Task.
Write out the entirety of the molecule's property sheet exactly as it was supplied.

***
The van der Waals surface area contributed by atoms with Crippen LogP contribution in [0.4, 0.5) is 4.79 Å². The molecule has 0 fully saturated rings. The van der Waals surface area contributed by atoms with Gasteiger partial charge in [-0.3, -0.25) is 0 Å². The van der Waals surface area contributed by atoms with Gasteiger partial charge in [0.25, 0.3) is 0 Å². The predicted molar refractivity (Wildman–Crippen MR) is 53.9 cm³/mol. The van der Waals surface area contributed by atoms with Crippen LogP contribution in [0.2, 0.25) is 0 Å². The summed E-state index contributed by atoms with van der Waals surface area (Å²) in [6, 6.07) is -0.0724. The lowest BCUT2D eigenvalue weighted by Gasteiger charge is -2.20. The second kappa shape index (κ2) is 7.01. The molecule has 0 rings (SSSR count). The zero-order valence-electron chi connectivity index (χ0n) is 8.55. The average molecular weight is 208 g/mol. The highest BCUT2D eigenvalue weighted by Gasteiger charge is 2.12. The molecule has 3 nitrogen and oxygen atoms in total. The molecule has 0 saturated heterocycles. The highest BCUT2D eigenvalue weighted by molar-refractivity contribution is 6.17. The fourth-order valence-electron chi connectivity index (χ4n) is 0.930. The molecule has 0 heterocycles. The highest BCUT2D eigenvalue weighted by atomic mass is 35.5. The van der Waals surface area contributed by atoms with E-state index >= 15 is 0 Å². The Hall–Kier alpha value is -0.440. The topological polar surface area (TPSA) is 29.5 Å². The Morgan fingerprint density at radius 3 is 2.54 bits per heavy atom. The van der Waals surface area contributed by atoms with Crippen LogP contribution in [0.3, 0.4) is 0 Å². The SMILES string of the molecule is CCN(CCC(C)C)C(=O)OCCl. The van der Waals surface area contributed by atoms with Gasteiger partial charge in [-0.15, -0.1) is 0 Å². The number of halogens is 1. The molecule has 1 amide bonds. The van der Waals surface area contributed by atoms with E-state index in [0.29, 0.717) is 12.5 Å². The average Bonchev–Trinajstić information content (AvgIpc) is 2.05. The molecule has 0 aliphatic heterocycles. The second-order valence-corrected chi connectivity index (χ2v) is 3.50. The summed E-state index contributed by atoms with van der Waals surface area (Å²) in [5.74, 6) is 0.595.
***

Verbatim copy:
The van der Waals surface area contributed by atoms with Crippen LogP contribution in [0.4, 0.5) is 4.79 Å². The molecule has 0 fully saturated rings. The van der Waals surface area contributed by atoms with Gasteiger partial charge in [-0.3, -0.25) is 0 Å². The van der Waals surface area contributed by atoms with Gasteiger partial charge in [0.25, 0.3) is 0 Å². The predicted molar refractivity (Wildman–Crippen MR) is 53.9 cm³/mol. The van der Waals surface area contributed by atoms with Crippen LogP contribution in [0.2, 0.25) is 0 Å². The summed E-state index contributed by atoms with van der Waals surface area (Å²) in [6, 6.07) is -0.0724. The lowest BCUT2D eigenvalue weighted by Gasteiger charge is -2.20. The second kappa shape index (κ2) is 7.01. The molecule has 0 rings (SSSR count). The zero-order valence-electron chi connectivity index (χ0n) is 8.55. The average molecular weight is 208 g/mol. The highest BCUT2D eigenvalue weighted by Gasteiger charge is 2.12. The molecule has 3 nitrogen and oxygen atoms in total. The molecule has 0 saturated heterocycles. The highest BCUT2D eigenvalue weighted by molar-refractivity contribution is 6.17. The fourth-order valence-electron chi connectivity index (χ4n) is 0.930. The molecule has 0 heterocycles. The highest BCUT2D eigenvalue weighted by atomic mass is 35.5. The van der Waals surface area contributed by atoms with E-state index >= 15 is 0 Å². The Hall–Kier alpha value is -0.440. The topological polar surface area (TPSA) is 29.5 Å². The Morgan fingerprint density at radius 3 is 2.54 bits per heavy atom. The van der Waals surface area contributed by atoms with Crippen LogP contribution in [0.3, 0.4) is 0 Å². The SMILES string of the molecule is CCN(CCC(C)C)C(=O)OCCl. The van der Waals surface area contributed by atoms with Gasteiger partial charge in [-0.15, -0.1) is 0 Å². The number of halogens is 1. The molecule has 1 amide bonds. The van der Waals surface area contributed by atoms with E-state index in [0.29, 0.717) is 12.5 Å². The average Bonchev–Trinajstić information content (AvgIpc) is 2.05. The molecule has 0 aliphatic heterocycles. The second-order valence-corrected chi connectivity index (χ2v) is 3.50. The summed E-state index contributed by atoms with van der Waals surface area (Å²) in [5.74, 6) is 0.595.